Revisiting the battlefield
Ayesha Herath is an academic who has ventured into the grave task of
harnessing war, politics and history, issues related to English
education, upward social mobility and marriage into one yoke. She
vividly discusses these issues through her first novel Fires from Kili,
set in a shifting milieu, first in a remote corner of the North Western
Province, to end in the Western Province with its frequent glimpses of
the Vanni battlefield.
Symbolically, it is the pathetic saga of Sri Lanka, entangled in a
protracted civil war with its ever persistent issues of employment,
superstition, insurgency and politics. The novel covers the period 1971
to 2009, the year in which SRI LANKA created history by becoming the
first country to eradicate terrorism.
The brave Security Forces had the onerous responsibility of
destroying the LTTE while liberating the civilian population, without
causing any casualties to the non-combatants. Ayesha Herath skillfully
portrays this pace of the battle in which the hero of the novel, Col.
Laksiri Premarathne participates. The novel is most welcome at a time
when Sri Lanka is striving to emerge as an autonomous nation from the
clutches of international pressure; it sheds light on the humanitarian
side of a soldier when he deals with the Tamil civilians.
The novel also speaks of the plight of a girl studied in Sinhala
medium when it comes to job hunting, and the political involvement in
it; it further discusses the private life of a soldier and his
relationship with his wife and family.
She writes with an extremely true Sri Lankan voice with its lilt and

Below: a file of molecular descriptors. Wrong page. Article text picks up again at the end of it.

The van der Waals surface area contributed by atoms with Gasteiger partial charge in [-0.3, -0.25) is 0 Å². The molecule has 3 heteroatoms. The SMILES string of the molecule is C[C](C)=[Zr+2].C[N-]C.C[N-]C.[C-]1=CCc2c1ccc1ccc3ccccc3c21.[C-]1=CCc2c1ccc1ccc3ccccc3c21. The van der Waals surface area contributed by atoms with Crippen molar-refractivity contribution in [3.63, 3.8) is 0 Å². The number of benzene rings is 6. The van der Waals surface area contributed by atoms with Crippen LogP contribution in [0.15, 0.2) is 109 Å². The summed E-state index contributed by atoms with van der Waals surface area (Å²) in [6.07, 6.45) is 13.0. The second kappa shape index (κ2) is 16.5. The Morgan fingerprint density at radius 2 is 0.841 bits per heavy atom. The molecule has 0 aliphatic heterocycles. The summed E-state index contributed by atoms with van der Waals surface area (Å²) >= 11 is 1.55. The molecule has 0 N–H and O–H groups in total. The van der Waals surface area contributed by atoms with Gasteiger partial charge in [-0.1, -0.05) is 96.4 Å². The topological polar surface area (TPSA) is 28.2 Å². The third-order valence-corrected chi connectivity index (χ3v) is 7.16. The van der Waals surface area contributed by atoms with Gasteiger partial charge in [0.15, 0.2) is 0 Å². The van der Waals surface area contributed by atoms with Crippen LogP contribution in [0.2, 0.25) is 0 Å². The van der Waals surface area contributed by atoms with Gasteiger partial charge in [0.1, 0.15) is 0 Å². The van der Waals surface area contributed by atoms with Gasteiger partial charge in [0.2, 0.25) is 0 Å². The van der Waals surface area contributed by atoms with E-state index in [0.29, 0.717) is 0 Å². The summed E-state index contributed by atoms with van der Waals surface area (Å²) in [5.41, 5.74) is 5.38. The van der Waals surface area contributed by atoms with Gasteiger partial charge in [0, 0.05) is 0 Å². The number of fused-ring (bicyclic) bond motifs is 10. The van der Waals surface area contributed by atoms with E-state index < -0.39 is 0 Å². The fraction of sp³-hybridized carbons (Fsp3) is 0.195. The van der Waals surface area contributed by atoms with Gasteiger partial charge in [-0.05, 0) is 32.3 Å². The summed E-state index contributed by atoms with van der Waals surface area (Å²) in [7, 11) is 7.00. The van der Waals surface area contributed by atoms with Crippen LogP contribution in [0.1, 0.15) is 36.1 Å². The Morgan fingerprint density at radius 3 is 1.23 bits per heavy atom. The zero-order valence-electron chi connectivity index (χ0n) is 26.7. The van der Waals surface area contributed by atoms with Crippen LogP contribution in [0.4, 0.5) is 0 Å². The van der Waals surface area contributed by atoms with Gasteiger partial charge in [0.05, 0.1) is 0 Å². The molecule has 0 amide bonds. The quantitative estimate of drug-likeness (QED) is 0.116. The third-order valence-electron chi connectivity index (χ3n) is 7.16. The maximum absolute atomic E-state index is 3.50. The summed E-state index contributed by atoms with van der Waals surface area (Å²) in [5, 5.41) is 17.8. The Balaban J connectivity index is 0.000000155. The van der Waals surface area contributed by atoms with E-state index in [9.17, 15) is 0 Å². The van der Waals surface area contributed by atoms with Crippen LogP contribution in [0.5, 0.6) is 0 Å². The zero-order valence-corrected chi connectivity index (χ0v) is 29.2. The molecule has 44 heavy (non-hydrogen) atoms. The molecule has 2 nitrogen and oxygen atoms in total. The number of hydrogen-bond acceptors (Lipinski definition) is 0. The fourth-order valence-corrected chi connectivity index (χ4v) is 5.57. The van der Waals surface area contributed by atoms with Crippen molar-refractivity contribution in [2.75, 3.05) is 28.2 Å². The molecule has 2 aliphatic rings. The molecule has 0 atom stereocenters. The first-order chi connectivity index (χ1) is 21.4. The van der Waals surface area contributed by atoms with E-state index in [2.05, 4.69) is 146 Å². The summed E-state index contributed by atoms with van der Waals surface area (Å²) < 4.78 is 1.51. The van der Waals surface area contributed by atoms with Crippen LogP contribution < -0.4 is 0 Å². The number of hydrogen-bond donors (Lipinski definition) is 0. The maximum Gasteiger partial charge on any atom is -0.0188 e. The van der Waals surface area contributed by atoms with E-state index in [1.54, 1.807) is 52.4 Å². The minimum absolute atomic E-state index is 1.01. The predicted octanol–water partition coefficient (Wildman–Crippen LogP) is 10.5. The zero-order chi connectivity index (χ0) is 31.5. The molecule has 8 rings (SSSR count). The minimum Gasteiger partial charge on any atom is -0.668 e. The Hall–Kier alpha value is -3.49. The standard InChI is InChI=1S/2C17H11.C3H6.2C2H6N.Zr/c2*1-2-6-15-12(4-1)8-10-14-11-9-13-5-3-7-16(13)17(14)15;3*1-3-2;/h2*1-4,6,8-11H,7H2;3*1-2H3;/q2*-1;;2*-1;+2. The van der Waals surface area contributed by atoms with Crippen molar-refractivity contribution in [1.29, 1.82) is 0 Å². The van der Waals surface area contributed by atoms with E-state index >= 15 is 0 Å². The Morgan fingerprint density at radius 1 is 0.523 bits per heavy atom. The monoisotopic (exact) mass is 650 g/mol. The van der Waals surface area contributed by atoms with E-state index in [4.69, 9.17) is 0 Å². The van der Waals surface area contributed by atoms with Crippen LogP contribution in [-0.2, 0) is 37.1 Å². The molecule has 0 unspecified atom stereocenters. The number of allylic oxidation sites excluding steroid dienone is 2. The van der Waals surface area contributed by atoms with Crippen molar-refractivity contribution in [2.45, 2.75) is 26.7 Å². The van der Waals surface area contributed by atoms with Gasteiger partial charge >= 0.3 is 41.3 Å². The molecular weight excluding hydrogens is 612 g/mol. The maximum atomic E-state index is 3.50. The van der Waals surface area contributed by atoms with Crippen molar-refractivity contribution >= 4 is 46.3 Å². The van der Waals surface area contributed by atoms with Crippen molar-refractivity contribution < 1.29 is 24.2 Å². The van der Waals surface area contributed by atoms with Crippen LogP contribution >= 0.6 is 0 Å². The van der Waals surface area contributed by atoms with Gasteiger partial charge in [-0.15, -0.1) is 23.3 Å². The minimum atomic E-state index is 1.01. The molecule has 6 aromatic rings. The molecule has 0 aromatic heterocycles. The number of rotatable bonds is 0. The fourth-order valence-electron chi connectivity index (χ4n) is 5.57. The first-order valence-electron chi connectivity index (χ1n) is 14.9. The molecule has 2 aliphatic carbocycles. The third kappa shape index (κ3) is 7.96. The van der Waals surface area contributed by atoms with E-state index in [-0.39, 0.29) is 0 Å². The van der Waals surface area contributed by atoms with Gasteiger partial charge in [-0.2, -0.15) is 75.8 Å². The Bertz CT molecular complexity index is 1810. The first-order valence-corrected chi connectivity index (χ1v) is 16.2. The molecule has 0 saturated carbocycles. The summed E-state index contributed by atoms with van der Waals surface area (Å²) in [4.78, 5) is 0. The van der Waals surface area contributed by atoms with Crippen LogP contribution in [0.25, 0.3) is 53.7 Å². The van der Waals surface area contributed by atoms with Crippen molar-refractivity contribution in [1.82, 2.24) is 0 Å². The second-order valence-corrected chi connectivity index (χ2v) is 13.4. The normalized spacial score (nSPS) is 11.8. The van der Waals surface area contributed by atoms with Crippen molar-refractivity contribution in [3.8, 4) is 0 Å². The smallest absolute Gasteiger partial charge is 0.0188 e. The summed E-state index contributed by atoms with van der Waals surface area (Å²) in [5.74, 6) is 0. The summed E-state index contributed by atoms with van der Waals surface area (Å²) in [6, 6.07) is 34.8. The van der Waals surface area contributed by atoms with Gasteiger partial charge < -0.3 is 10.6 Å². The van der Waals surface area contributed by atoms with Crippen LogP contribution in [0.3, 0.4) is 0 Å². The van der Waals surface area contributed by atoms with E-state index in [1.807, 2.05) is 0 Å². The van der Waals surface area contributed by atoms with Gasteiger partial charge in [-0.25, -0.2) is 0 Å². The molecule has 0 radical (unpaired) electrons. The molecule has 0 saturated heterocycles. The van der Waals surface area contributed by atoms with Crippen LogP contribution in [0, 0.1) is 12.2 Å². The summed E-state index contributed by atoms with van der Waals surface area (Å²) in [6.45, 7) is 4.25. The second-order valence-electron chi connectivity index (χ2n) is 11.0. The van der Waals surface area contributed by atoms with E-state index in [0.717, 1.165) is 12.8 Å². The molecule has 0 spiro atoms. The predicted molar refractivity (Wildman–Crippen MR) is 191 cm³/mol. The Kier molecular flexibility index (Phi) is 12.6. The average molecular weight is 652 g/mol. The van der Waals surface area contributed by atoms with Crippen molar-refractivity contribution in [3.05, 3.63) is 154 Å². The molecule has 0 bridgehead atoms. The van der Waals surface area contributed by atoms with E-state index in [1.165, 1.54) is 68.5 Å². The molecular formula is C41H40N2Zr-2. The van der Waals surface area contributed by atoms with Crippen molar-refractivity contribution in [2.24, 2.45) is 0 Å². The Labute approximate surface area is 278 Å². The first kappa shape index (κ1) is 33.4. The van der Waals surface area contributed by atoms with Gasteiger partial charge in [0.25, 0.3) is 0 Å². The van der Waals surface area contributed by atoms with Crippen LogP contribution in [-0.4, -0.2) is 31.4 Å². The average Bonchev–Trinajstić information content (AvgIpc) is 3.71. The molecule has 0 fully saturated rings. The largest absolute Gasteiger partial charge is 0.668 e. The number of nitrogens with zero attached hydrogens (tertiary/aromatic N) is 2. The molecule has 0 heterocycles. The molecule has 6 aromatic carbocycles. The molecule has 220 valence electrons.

cadence. Her book is sprinkled with multi-ethnic characters whose voices
symbolically represent Sri Lanka as one nation under one flag but with
different ethnic groups.
The novel has been written based on research, and it helps recall the
memories related to haalpolla, the post election scenario of 1977 and
July 1983. The title Fires from Kili symbolically speaks about the
raging fires from Kilinochchi that helped cremate thousands of civilian
Here, the author has been successful in portraying and integrating
some of the root causes of the ethnic conflict into the story through
the third person observant narrator. Intricacies of Lanka’s character
are portrayed when she develops into a woman passing hurdles that come
her way due to the complexities created by politicians. Ayesha is a
genius of creating true-to-life characters with blood throbbing in their
veins. She takes the readers into an unsophisticated village when
Lanka’s mother Kamala speaks. Although the narrative rambles it does not
diminish the quality of the novel; it enhances the oral tradition of
storytelling which she tries to rediscover through her narrative.
Though the language of the novel is of Standard English, with the
writer’s effort of mixing and switching codes the language has rendered
it an authentic Sri Lankan flavor with a mildly humorous touch.